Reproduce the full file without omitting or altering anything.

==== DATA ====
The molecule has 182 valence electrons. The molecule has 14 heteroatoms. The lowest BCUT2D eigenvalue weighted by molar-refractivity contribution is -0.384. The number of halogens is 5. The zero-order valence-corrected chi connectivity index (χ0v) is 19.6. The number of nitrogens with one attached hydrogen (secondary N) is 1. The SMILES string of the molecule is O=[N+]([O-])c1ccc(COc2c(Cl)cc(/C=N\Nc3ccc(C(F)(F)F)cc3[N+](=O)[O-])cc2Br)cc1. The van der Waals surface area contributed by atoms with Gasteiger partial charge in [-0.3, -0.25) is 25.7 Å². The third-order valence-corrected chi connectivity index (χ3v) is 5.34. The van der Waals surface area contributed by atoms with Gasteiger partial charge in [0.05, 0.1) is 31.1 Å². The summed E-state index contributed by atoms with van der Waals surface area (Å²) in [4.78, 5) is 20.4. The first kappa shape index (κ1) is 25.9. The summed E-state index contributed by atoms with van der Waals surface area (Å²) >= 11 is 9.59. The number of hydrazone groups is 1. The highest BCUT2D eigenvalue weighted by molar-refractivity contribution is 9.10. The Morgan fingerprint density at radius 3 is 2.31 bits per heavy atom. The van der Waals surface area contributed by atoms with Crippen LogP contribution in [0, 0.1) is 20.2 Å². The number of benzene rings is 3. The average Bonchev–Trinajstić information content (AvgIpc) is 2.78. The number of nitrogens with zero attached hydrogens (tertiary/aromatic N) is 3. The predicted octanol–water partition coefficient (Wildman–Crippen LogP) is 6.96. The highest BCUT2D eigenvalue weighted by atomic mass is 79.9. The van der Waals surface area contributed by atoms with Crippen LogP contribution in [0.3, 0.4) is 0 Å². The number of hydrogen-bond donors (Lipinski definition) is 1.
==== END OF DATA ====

The molecule has 182 valence electrons. The molecule has 14 heteroatoms. The lowest BCUT2D eigenvalue weighted by molar-refractivity contribution is -0.384. The number of halogens is 5. The zero-order valence-corrected chi connectivity index (χ0v) is 19.6. The number of nitrogens with one attached hydrogen (secondary N) is 1. The SMILES string of the molecule is O=[N+]([O-])c1ccc(COc2c(Cl)cc(/C=N\Nc3ccc(C(F)(F)F)cc3[N+](=O)[O-])cc2Br)cc1. The van der Waals surface area contributed by atoms with Gasteiger partial charge in [-0.3, -0.25) is 25.7 Å². The third-order valence-corrected chi connectivity index (χ3v) is 5.34. The van der Waals surface area contributed by atoms with Gasteiger partial charge in [0.05, 0.1) is 31.1 Å². The summed E-state index contributed by atoms with van der Waals surface area (Å²) in [4.78, 5) is 20.4. The first kappa shape index (κ1) is 25.9. The summed E-state index contributed by atoms with van der Waals surface area (Å²) >= 11 is 9.59. The number of hydrazone groups is 1. The highest BCUT2D eigenvalue weighted by molar-refractivity contribution is 9.10. The Morgan fingerprint density at radius 3 is 2.31 bits per heavy atom. The van der Waals surface area contributed by atoms with Crippen LogP contribution in [0, 0.1) is 20.2 Å². The number of benzene rings is 3. The average Bonchev–Trinajstić information content (AvgIpc) is 2.78. The number of nitrogens with zero attached hydrogens (tertiary/aromatic N) is 3. The predicted octanol–water partition coefficient (Wildman–Crippen LogP) is 6.96. The highest BCUT2D eigenvalue weighted by atomic mass is 79.9. The van der Waals surface area contributed by atoms with Crippen LogP contribution in [0.3, 0.4) is 0 Å². The number of hydrogen-bond donors (Lipinski definition) is 1.